Stories V! by Scott McClanahan

Amy Herschleb


Scott McClanahan is holding your hand. Scott McClanahan is singing a spiritual, doing a jig, telling a story, and turning a can of tomato soup into a can of chicken soup. The condensed kind. He is showing you the story then turning it inside out and showing you that it is exactly the same thing on the inside, only moreso. On the inside of the black bear there are a lot more bits of black bear. Inside the sock is the interior sock and a bunch of rocks. Scott McClanahan put them there.

The initial feeling of holding Stories V! in your hands is one of shame, if I understand feelings correctly––the reclining lingerie-clad model promising something salacious that can only be read under the sheets. Little wonder I spent most of the time I set aside for writing a review of Stories V! masturbating.

The same shame and honesty reside inside the bear. And if there’s light in there it comes in through the gaping wounds left by decapitation, cat fights, a glock, a lie his mother told. I’m not going to tell you it’s a book that paints a bleak picture of humanity, that uncovers our (because we are all implicated) racism, our hypocrisy, our weakness, our self-obsession. I’m not going to tell you which stories made me cry, because we’re all just people and these things happen.

McClanahan does not remind me of a bear. He has the same incantatory charisma of Buddy Winkler1, similar suits, similar furrowing of the brow, a true believer, of what? magic? of our need to be loved at all costs? His refrains are simple ones: “do you believe me?” “Please believe me.” “I love you.” His power is less in the language of his stories than in their telling. This is what I want you to believe: whether you are reading Stories V! alone or in company, in a comfy chair or on the bus, Scott McClanahan is holding your hand, sweating & earnest, recounting the anecdotes of his character, Scott McClanahan. Like a María Sabina spoken-word incantation, written down it looks less powerful than the delivery of such magic. “I STOLE IT,” he declares in “Nicky.” Whether it’s proper prose or not, I believe it is the way the story must be told.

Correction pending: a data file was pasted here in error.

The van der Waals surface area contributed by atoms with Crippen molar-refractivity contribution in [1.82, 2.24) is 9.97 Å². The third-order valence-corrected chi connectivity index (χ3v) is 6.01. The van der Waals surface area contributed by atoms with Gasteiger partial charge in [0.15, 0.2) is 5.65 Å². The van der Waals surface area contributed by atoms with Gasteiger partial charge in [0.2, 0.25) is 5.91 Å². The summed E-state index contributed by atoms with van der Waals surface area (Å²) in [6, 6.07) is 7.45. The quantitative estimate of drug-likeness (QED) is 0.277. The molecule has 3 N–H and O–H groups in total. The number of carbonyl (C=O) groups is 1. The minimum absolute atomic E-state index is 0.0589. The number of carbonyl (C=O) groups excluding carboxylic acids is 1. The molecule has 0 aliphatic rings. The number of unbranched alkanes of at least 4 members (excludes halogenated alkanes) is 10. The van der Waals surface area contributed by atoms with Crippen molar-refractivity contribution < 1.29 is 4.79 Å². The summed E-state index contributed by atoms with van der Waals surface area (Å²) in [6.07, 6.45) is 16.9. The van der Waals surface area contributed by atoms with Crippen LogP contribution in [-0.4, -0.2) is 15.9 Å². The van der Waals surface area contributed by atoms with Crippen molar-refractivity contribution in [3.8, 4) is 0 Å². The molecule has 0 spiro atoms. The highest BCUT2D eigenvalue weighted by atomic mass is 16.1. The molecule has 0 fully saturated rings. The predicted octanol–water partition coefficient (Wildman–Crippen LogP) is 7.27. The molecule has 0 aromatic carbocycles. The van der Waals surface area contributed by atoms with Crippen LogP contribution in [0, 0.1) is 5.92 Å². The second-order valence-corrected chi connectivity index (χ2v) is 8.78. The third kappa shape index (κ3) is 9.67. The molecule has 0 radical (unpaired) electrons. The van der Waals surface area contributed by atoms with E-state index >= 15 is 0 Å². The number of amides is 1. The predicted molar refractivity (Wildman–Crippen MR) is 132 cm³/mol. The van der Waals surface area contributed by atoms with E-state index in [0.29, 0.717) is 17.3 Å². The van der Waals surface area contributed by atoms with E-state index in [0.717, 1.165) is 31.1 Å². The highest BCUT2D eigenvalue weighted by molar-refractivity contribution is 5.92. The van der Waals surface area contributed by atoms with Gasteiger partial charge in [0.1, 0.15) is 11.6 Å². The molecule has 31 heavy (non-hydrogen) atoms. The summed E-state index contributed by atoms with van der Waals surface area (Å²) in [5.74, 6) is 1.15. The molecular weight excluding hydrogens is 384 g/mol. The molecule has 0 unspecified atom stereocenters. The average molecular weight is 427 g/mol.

1 Fundamentalist preacher of Tom Robbins’ Skinny Legs And All, 1990.

In “But There Is A Second Ending To Sex Tapes Too,” McClanahan abandons the story of shitty coincidence for an invitation. Specific instructions on how to find him (Scott McClanahan), who will be there, waiting for the ghost of his dead friend Ian and the ghost of his own life. Is it too far to take a reader––into the hills of West Virginia off Interstate 64 and up Harper Road? At the end of the book he introduces the character/portrait of Iris Grace McClanahan, a future ghost who haunts the book both in life and in the beyond, her image is the before-and-after-image of life. It’s a terrible thing to hold her in your hands, more terrible than to hold the lingerie-clad model of the cover, and gee, would you look at her! Somewhere the line that separates our lives from fiction, our humanity from inhumanity, gets erased and re-erased again. I don’t know what to tell you about Stories V!

They’re stories we’re not meant to hear.

They’re stories for ghosts.

They’re elegies for the dead and death-obsessed.

A fatalistic streak runs through McClanahan’s prose, everyone is gunning for rock-bottom, only to find their second chances in death or infamy. Lists of apologies butt up against unrepentant fuck-yous delivered against literary ghosts and the unforgiven, among whom Scott McClanahan (and I mean the character) knows he numbers. The only possible transformation that takes place is the leap into the imagination, the only savior of McClanahan’s rendition of the human condition: that we may imagine together that love and time are endless, that the baby in our arms is eternal, that the filth and depravity of our lives is precious evidence of our shared humanity. His deep ambivalence about people, the awareness of hypocrisy in the act of destroying Nicky, or in carrying on Billy’s jokes ("Dead Baby Jokes"), the way in which there are no second chances except in stories, acknowledging that we can only celebrate our weakness of character because it separates us from our fiction.


 Stories V! is available at Holler Presents.